Steffen Hentrich of the liberty-oriented blogsite “Denken für die Freiheit” (Thinking for Liberty) writes a piece called “Climate-Killing Energy Transformation” about how Germany’s energy transformation from nuclear and fossil fuels to renewable energies is not working out very well.
The annual report “Energy Consumption in Germany in 2011″ confirms that Germany is going to have a difficult time reducing its share of CO2 emissions should nuclear power be stopped completely. Even though the total output of CO2 emissions is declining in Germany, more lignite (brown coal) is being burned (AGEB, S. 37) and the amount of CO2 emitted for each kilowatt hour of electricity jumped:
According to estimates by the German BDEW e.V. (Federal Association of German Energy and Water Management), the specific CO2 emissions from electricity generating plants for public power supply (i.e. not including power generation by industry) was 0.51 kg CO2/kWh net. With respect to the previous year (0.49 kg CO2/kWh net), they have risen about 4%! Only 2007 had such a high comparable increase, which also was attributed to the shutdown of some nuclear power plants, but to a lesser extent. The comparably CO2-intensive power generation from lignite exceeded the previous year’s level. Also the relative share of lignite power plants in the overall decreasing power production jumped 25%.”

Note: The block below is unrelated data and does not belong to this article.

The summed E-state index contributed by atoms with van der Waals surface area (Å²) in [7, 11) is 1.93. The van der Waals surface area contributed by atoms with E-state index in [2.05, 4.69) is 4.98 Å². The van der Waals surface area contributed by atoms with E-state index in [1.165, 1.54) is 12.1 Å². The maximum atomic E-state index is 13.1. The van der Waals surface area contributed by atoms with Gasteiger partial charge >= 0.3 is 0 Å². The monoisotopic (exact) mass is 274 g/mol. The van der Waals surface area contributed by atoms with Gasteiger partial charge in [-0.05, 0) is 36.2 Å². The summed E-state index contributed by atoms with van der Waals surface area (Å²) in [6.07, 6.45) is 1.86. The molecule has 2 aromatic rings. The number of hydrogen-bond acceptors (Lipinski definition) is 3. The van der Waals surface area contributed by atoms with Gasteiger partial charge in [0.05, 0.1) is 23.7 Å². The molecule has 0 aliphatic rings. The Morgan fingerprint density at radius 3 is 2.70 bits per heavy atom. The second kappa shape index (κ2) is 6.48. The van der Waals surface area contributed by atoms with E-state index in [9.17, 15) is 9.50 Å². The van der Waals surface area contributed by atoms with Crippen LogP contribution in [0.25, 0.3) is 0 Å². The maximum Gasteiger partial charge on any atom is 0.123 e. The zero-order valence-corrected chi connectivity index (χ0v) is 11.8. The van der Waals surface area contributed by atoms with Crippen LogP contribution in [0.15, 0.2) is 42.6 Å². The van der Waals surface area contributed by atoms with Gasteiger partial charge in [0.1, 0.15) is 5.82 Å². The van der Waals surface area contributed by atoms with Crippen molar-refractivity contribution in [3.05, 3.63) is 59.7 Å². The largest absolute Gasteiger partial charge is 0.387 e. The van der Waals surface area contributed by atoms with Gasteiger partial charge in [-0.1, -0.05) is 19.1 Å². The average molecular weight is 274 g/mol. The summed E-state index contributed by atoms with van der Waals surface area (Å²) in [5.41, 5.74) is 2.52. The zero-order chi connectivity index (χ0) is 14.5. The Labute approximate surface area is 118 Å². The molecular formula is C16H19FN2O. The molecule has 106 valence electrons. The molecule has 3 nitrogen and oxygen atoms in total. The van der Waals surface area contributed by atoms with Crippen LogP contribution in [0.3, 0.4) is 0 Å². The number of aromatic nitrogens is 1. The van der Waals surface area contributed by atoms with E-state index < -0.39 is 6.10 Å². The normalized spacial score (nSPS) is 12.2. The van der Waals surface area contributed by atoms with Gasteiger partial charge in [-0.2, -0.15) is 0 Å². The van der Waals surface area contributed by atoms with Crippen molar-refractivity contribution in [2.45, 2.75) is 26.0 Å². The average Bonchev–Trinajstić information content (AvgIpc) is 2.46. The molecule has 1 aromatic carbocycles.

The effects that renewable energy sources have on relieving the power supply should not be over-estimated. So the real question for the future becomes: what emission reductions can be reached if we opt to go without the further promotion of renewable energy?
The necessity of integrating the renewable energy power supply with the existing public power grid not only entails considerable investment and ecological burdens, but also adversely impacts the efficiency of the conventional power plant system. The more unsteadily conventional systems operate (because they have to constantly adjust according to the erratic supply from renewables) the less efficient they become.
It is increasingly clear that reducing CO2 is going to be much tougher than anyone expected. Costs are always proportional to the size of the obstacles. Pretending that the obstacles are small has no impact on the real price.